Take apart the caliper and clean off all the corrosion you can see or feel, replace all the rubber parts so that moisture can’t infiltrate your braking system, and reassemble. Use a silicone-based brake lubricant for any of the moving parts that won’t come into contact with brake fluid, like the caliper slider pins.

Once you’ve reassembled the caliper and reinstalled it, flush all the old brake fluid and bleed the brake system.

Whether you decide to do the rebuild yourself, or if you go with a new caliper, you can find the right caliper and parts for your car at AutoZone. If the job is too big for you, seek out one of our Preferred Shops to help you do the job.

Advice, how-to guides, and car care information featured on and AutoZone Advice & How-To’s are presented as helpful resources for general maintenance and automotive repairs from a general perspective only and should be used at your own risk. Information is accurate and true to the best of AutoZone’s knowledge, however, there may be omissions, errors or mistakes.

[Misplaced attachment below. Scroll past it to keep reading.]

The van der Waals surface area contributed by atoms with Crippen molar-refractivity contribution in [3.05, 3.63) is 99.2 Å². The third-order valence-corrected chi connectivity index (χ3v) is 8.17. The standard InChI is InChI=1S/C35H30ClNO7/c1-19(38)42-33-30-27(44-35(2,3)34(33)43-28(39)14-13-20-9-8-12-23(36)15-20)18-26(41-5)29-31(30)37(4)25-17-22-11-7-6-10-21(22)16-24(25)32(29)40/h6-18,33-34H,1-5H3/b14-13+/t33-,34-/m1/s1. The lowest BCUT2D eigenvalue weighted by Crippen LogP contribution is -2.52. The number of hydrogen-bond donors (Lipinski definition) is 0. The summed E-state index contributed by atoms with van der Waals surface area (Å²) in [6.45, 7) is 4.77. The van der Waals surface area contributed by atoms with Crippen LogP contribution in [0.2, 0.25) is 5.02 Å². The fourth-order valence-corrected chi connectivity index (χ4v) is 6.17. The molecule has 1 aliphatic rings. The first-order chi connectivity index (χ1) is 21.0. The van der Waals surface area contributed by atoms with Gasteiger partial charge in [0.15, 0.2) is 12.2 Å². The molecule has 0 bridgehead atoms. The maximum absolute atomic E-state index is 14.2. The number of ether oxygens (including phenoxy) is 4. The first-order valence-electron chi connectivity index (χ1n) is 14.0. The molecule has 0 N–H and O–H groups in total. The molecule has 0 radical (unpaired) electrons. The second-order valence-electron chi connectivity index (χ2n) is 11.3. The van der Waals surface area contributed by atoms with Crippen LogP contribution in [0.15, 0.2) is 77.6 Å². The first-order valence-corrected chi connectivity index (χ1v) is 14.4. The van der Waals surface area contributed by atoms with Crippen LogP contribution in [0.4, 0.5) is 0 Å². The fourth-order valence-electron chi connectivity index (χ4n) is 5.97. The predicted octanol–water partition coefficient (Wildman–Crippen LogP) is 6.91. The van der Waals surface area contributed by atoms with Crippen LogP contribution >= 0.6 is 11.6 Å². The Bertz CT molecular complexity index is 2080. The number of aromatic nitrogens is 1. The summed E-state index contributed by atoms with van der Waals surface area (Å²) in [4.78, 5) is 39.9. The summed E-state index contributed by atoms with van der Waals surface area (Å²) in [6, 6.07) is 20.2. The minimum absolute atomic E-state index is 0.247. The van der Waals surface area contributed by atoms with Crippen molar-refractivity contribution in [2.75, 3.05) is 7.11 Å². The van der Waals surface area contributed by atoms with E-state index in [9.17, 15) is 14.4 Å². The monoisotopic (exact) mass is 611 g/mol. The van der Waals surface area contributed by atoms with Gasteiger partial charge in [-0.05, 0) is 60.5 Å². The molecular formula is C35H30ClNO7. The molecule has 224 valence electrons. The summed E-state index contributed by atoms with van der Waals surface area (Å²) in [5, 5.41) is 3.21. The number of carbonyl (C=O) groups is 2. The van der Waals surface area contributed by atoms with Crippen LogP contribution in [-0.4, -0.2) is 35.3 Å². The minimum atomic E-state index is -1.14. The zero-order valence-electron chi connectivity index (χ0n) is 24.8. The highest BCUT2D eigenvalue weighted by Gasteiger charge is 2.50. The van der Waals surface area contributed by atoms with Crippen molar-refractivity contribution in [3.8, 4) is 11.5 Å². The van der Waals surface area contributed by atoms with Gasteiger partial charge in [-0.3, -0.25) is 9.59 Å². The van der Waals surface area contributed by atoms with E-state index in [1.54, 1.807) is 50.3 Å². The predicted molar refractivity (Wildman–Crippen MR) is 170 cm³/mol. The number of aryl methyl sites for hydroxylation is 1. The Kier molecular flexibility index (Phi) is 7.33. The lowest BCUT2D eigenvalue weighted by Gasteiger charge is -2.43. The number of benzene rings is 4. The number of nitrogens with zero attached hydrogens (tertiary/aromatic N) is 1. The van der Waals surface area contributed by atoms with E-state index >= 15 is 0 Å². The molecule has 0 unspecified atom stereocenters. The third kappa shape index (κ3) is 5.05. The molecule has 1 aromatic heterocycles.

Be sure to consult your owner’s manual, a repair guide, an AutoZoner at a store near you, or a licensed, professional mechanic for vehicle-specific repair information. Refer to the service manual for specific diagnostic, repair and tool information for your particular vehicle. Always chock your wheels prior to lifting a vehicle. Always disconnect the negative battery cable before servicing an electrical application on the vehicle to protect its electrical circuits in the event that a wire is accidentally pierced or grounded. Use caution when working with automotive batteries. Sulfuric acid is caustic and can burn clothing and skin or cause blindness. Always wear gloves and safety glasses and other personal protection equipment, and work in a well-ventilated area. Should electrolyte get on your body or clothing, neutralize it immediately with a solution of baking soda and water. Do not wear ties or loose clothing when working on your vehicle.

FREE Loan-A-Tool® program requires returnable deposit. Please note that the tool that you receive after placing an online order may be in a used but operable condition due to the nature of the Loan-A-Tool® program.

Related Posts